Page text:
I’ve been studying so-called “green” cars for a number of years now. Recently, a friend of mine from New York stayed with us and brought his Tesla he’d driven across the country, charging every “step” of the way. (He writes about electric vehicles, or EVs.)
He’d suggested a Chevy Volt as an affordable compromise for someone who wants to have all electric power for a substantial number of miles — while still having gasoline power backup. More about that shortly.
A couple of days ago, I had an epiphany as I was fueling up my old Honda Accord (which still runs fine) at a local gas station. A huge gasoline tanker truck was pulling in — it was at least five cars long. I’ve often thought hauling gasoline from refineries hundreds if not thousands of miles in these trucks is the craziest way to keep cars and other vehicles on the road. Do you?
Plus I just read that heavy trucks like it move 70 percent of the freight hauled on the nation’s highways, and get only 6.4 miles per gallon average — only an improvement of 0.9 mpg over the past 45 years. (The Wall Street Journal, June 20-21). Crazy gets crazier. And don’t get me started about our dependence on oil.
I’ve always thought there has to be a better way, and it is true that there is a concerted effort to start powering these trucks with natural gas — FedEx does so now. But what a waste hauling gasoline to service stations, and eating up this fuel at such a low mpg.
I “invented” the “garage filling station,” which you can see at my site greenestcar.com. The site is not current, but you get the idea. There are multiple ways you can fuel a car that aren’t gasoline powered.
EVs can be charged using solar panels. I developed an inexpensive garage-headquartered small solar electric system (powerfromsun.com) that just sits there for lack of a vehicle to charge. (It’s not really being marketed yet).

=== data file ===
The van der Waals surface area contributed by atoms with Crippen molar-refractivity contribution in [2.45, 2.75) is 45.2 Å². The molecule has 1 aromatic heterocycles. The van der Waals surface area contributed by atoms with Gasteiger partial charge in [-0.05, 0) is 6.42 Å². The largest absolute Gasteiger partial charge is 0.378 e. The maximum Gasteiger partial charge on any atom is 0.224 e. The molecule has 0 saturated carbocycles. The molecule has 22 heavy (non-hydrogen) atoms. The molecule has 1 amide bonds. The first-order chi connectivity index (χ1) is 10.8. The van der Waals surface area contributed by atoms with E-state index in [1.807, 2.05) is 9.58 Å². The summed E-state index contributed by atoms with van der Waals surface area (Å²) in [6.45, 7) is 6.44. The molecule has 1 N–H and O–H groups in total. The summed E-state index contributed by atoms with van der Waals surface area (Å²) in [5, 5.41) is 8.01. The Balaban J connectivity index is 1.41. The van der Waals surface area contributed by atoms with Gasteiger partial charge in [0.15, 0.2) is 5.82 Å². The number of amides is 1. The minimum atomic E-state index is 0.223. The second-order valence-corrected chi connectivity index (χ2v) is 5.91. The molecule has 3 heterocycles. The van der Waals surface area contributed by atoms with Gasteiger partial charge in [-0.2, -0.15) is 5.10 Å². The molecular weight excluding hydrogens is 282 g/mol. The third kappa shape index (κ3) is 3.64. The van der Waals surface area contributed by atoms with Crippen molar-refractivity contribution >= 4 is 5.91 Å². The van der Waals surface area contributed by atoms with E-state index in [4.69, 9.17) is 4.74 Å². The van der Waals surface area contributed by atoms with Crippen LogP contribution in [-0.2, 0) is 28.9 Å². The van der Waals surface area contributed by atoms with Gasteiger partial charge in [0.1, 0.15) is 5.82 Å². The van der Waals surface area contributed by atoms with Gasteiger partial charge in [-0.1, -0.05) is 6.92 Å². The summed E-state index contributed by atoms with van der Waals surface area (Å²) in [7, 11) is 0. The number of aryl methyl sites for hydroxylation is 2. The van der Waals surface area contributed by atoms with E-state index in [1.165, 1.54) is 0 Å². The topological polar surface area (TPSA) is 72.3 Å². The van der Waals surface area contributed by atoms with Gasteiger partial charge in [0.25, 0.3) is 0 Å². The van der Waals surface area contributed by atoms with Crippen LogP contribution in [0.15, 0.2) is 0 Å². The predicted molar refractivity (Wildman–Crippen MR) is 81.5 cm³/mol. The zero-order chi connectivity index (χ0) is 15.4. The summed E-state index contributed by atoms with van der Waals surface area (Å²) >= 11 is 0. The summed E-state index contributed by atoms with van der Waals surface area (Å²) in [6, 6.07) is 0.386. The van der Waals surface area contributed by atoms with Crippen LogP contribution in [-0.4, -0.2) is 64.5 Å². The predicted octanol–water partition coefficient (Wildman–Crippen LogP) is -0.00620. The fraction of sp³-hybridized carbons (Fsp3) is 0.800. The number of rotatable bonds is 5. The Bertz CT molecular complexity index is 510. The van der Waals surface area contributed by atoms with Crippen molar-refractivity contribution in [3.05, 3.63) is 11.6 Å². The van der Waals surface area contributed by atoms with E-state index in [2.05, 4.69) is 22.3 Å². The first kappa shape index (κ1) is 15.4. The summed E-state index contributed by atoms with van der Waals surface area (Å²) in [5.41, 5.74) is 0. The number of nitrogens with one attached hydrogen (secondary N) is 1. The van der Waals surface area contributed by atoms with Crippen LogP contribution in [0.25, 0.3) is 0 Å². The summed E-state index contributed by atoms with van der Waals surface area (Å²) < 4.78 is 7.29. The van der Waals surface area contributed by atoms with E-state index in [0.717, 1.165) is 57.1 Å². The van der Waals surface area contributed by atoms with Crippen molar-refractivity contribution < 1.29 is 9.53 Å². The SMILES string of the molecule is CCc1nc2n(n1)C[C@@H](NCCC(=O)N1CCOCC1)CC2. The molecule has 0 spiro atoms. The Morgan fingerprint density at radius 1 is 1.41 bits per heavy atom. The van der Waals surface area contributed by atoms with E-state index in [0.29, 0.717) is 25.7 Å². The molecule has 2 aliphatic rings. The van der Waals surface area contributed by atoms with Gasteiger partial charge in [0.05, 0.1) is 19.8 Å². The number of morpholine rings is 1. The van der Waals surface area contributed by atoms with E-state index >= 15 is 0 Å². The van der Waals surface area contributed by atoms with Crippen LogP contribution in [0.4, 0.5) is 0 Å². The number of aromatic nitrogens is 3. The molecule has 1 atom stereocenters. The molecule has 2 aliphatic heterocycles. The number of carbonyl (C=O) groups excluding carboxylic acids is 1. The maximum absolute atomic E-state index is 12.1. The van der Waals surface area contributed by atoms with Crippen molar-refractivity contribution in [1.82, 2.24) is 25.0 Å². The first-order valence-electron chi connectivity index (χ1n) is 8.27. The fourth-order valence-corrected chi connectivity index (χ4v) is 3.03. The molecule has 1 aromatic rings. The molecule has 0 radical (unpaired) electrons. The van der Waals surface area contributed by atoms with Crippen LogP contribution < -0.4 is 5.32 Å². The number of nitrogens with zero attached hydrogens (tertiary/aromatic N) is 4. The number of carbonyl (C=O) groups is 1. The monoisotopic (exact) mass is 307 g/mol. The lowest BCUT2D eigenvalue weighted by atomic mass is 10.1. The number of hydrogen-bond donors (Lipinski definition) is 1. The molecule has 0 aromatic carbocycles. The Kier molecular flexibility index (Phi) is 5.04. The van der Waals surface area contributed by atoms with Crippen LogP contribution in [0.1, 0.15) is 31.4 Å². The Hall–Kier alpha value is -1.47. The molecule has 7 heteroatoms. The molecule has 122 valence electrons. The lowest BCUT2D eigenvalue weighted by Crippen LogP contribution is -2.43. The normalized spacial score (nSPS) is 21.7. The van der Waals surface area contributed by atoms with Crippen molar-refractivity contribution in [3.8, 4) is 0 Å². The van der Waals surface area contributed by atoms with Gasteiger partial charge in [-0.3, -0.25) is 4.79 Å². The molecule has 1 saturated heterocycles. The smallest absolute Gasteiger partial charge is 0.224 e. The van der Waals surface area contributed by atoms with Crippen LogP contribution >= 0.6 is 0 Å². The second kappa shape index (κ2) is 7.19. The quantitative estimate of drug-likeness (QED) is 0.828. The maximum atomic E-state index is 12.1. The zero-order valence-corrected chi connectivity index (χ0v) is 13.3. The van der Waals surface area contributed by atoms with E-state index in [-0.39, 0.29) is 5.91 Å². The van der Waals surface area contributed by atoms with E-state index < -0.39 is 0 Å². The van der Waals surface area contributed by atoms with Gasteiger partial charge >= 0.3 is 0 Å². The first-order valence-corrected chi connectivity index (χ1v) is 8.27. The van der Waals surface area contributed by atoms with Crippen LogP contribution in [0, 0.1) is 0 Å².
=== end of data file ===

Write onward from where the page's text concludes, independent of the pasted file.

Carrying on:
The Chevy Volt sounds just like the ticket. The lithium batteries in it will allow the vehicle to go at least 35-40 miles on a full charge, which would get you to San Luis Obispo for shopping, etc. (There is an onboard generator that charges the batteries as you drive, but it’s gasoline powered). The gasoline backup would get you another 350 or so miles. It promises to be a great all around vehicle — and give GM credit for saving face from their disastrous “EV-1” debacle 15 years or so ago — the cars were taken off the road from happy leasers and actually crushed so GM wouldn’t have to maintain them!
Imagine, with the Volt you could travel to SLO and back, charging for the return trip at one of the several charging stations there (or at a private residence) and never use gasoline — but it’s there if you need it. (By the way, gasoline prices may be down, but I wouldn’t bet they will stay there forever).
My wife likes the look of the Volt. I’ve rarely seen one locally for some reason. New they cost $35,000 (minus rebates), but they have been manufactured now since 2011, and are starting to be sold used for $12,000 to $15,000.
New ones are leasable, but I feel confident enough in the technology now to buy one outright (used). They have most of modern cars’ bells and whistles, and I think GPS.
We own an original Honda Accord Hybrid and my old Honda Accord, which I must get rid of to justify getting the Volt (no extra parking space). But I think those tanker trucks are the epiphany that will get my butt in gear to get a “new” car, and finally an EV.
Any takers for a perfectly good running Honda Accord around $2,000? (Hey, it’s the epitome of a recycled car.)